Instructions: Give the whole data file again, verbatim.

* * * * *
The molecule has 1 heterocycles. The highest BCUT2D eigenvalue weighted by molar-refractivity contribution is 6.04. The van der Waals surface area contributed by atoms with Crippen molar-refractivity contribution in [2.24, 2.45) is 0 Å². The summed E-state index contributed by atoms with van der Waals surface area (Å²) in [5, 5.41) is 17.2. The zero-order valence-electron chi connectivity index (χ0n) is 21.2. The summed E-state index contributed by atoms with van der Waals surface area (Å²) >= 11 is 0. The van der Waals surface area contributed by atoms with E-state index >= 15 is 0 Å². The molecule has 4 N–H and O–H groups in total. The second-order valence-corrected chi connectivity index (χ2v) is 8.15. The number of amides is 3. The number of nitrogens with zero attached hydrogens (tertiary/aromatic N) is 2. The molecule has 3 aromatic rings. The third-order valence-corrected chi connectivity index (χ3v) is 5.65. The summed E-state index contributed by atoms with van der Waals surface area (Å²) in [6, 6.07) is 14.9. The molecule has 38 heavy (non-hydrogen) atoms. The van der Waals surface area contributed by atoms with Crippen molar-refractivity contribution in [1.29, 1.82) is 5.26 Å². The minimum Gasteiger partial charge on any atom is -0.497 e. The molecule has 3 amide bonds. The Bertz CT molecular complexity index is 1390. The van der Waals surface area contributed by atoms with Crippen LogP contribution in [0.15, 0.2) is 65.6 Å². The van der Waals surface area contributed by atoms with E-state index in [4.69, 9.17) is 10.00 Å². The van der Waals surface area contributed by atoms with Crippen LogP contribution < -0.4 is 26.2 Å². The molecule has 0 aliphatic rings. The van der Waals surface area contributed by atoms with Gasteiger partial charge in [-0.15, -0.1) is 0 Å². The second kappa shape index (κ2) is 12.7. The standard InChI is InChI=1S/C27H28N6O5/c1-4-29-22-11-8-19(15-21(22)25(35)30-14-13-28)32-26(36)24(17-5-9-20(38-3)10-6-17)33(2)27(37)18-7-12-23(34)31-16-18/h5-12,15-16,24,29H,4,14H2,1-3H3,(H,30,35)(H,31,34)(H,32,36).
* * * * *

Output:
The molecule has 1 heterocycles. The highest BCUT2D eigenvalue weighted by molar-refractivity contribution is 6.04. The van der Waals surface area contributed by atoms with Crippen molar-refractivity contribution in [2.24, 2.45) is 0 Å². The summed E-state index contributed by atoms with van der Waals surface area (Å²) in [5, 5.41) is 17.2. The zero-order valence-electron chi connectivity index (χ0n) is 21.2. The summed E-state index contributed by atoms with van der Waals surface area (Å²) >= 11 is 0. The van der Waals surface area contributed by atoms with E-state index >= 15 is 0 Å². The molecule has 4 N–H and O–H groups in total. The second-order valence-corrected chi connectivity index (χ2v) is 8.15. The number of amides is 3. The number of nitrogens with zero attached hydrogens (tertiary/aromatic N) is 2. The molecule has 3 aromatic rings. The third-order valence-corrected chi connectivity index (χ3v) is 5.65. The summed E-state index contributed by atoms with van der Waals surface area (Å²) in [6, 6.07) is 14.9. The molecule has 38 heavy (non-hydrogen) atoms. The van der Waals surface area contributed by atoms with Crippen molar-refractivity contribution in [1.29, 1.82) is 5.26 Å². The minimum Gasteiger partial charge on any atom is -0.497 e. The molecule has 3 amide bonds. The Bertz CT molecular complexity index is 1390. The van der Waals surface area contributed by atoms with Crippen LogP contribution in [0.15, 0.2) is 65.6 Å². The van der Waals surface area contributed by atoms with E-state index in [4.69, 9.17) is 10.00 Å². The van der Waals surface area contributed by atoms with Crippen LogP contribution < -0.4 is 26.2 Å². The molecule has 0 aliphatic rings. The van der Waals surface area contributed by atoms with Gasteiger partial charge in [-0.15, -0.1) is 0 Å². The second kappa shape index (κ2) is 12.7. The standard InChI is InChI=1S/C27H28N6O5/c1-4-29-22-11-8-19(15-21(22)25(35)30-14-13-28)32-26(36)24(17-5-9-20(38-3)10-6-17)33(2)27(37)18-7-12-23(34)31-16-18/h5-12,15-16,24,29H,4,14H2,1-3H3,(H,30,35)(H,31,34)(H,32,36).